Wednesday, 5 October 2011

The big speech-the verdict-Bulldog or tired hound?

So what did we all make of the big speech this afternoon.

The consensus seems to be that it was a bit of a damp squib but here is some of the reaction.

Polly Toynbee

Most of this speech could be made by any party – same pieties, same promises to protect the vulnerable, promote enterprise and return Britain to greatness. How is anyone to tell parties apart, except by actions? The gap between Cameron's words and what's happening is growing

Martin Kettle

It may be clever, but it could also be too clever by half. It's the smartness of the political consultant and the professional adviser winning out over the reality and fear of the lives that most people live in potentially double-dip recessionary times.

Peter Hoskin

As for hard policy, there was little of that — but that's how it has been this week. In the end, Cameron's speech today was more about mood. It merged realism about the grey mire of the present with optimism about the future. It contained a healthy sprinkling of crowd-pleasers. It was celebratory and buoyant. Yes, this conference has been flat on the whole. But, so far as it matters, Cameron has just injected some bounce into its final step.

Tim Montgomorie

was this the time to remind people of Cameron's broader, gentler conservatism? A Belgian bank has gone bust. Italy's being downgraded. American politics is in gridlock. I hoped this Conference would give us much more on growth.

Samira Shackle

Cameron looked tired and sounded hoarse, which was unfortunate given his emphasis on "can-do optimism". There wasn't much here in the way of policy, simply an attempt to encourage positivity - a tough call in the face of inconvenient facts, such as the news today that growth figures are being revised down.

Ann Treneman

“This was the speech that put the Great back into Great Britain. It was a bulldog speech, a stand against sogginess and people who would rather sit down than stand up. It was a pep talk with so much energy that it was practically sprinting around the convention hall. It was marvellously upbeat and, probably, just a little bit bonkers.”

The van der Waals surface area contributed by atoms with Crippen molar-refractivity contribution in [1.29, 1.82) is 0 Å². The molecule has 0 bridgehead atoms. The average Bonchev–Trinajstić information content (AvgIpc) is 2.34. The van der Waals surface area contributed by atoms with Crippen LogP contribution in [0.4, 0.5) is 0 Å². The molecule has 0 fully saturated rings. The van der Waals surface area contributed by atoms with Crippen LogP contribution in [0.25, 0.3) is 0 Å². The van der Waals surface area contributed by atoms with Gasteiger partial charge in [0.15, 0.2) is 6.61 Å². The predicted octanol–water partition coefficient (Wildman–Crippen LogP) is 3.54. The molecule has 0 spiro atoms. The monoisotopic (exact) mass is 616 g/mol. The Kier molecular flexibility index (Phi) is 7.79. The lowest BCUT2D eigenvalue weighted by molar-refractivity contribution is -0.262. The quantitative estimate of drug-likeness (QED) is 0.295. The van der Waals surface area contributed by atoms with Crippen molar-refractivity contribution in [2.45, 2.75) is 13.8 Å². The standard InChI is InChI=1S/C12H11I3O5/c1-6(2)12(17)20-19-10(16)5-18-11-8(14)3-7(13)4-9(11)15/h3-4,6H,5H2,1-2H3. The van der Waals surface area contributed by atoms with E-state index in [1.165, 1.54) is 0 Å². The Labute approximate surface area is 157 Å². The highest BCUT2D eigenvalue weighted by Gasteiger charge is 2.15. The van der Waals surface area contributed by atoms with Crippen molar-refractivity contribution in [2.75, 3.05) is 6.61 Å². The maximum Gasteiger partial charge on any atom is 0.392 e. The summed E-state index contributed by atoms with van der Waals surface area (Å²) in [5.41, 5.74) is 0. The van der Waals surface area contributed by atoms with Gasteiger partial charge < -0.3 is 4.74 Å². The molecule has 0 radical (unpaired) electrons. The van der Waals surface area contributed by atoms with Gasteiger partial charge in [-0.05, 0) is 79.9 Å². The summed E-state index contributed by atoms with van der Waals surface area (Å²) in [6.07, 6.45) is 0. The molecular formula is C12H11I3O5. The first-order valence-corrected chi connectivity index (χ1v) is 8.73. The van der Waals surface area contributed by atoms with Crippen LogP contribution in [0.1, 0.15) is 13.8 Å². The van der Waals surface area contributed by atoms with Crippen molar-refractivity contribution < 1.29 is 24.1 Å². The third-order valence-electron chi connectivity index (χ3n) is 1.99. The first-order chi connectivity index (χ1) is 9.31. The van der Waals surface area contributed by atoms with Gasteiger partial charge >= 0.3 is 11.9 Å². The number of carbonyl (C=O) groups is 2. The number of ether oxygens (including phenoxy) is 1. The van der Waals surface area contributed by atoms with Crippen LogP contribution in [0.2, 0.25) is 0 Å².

Rachel Sylvester

“This wasn’t a game changer speech but it didn’t have to be - the game will be won or lost in the eurozone, on the financial markets and on the shop floor. It was a successful balancing act - between optimism and pessimism, social and economic priorities, modernity and tradition, heart and head. No more “let sunshine win the day” the storm has broken and now the tory leader is promising to turn around the ship. That’s fine as rhetoric but what matters is reality. The fate of the prime minister and his party will be determined elsewhere.”

Peter Kirkup

The keynote of the speech is, of course, leadership. Mr Cameron is pitching himself as the man to lead us into the battle to come. Quietly, he’s recasting himself, changing his role from sunshine kid to economic war leader. As ever, Mr Cameron doesn’t want for self-belief. But he’s betting ever greater sums on himself. Voters first warmed to him and his optimism during sunnier days. Now, under darkening skies, will they think him tough enough for the struggle that lies ahead?

Christine Blower

"Yet again we see the myth being peddled that the academies and Free Schools programmes are the answer to a good education in this country. The Prime Minister knows just as well as his education secretary that it is good leadership, teaching and proper funding which makes a difference in schools, not its status.

James Forsyth

Cameron’s delivery wasn’t his best but it was still enough to best the other two leaders. He did, though, occasionally move up a gear, like when he explained why what the coalition was doing with the economy was the equivalent of laying foundations.
Overall, it wasn’t a great speech or a vintage performance. But it did, broadly, what it needed to do.

Whilst political scrapbook point out that

The only British company to be namechecked in David Cameron’s conference speech has donated more than £4 million pounds to the Conservative Party in the last ten years, figures reveal. After citing a string of American firms based in the UK and alluding to manufacturing sectors, the only UK company to be mentioned by name was heavy vehicle manufacturer JCB.

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